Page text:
How does trade affect regional inequalities?
As part of the ongoing globalisation of the world economy, the past twenty-five years have witnessed a steep rise in the amount of trade between nations, as well as changes in the composition of trade. This has been linked to economic growth, with most literature on the subject highlighting the benefits of greater openness. Concurrently, however, regional spatial inequalities within nations have also tended to increase steadily. In this paper we explore to what extent there is a link between the phenomena of increased trade flows and regional inequalities. We present a preliminary empirical evaluation based on eight major world economies, and ground these results in the theoretical literature. It emerges that the link between trade and regional inequalities is evidenced most strongly when sectoral shifts in the composition of trade are accounted for. Specifically, we find that as trade in primary sector goods loses importance in the composition of total trade, regional inequalities are likely to increase. Such an impact of changes in the composition of trade on regional inequalities is likely to have a greater negative impact on developing than on developed countries for two reasons. First, because the dimension of intra-national disparities tends to be greater in the developing than in the developed world. Second, because the share of agricultural trade in developing countries has traditionally been higher and has been declining at a much faster rate in recent decades.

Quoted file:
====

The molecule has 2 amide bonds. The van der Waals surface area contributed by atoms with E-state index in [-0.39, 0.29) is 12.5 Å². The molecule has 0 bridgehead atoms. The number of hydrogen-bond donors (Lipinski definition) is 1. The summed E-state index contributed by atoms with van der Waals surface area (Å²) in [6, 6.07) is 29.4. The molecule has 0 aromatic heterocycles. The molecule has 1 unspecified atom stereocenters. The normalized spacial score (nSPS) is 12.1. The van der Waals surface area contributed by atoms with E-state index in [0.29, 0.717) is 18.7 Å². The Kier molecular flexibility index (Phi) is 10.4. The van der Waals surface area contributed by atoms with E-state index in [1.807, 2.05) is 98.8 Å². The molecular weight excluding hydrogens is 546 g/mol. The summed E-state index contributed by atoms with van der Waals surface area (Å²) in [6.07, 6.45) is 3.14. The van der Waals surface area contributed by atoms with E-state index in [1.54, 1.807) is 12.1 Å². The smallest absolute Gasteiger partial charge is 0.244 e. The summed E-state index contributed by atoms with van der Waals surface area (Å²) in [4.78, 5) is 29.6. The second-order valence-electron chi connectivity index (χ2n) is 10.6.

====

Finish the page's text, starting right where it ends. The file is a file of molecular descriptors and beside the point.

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"North American Economic Integration and Industry Location,"
Oxford Review of Economic Policy,
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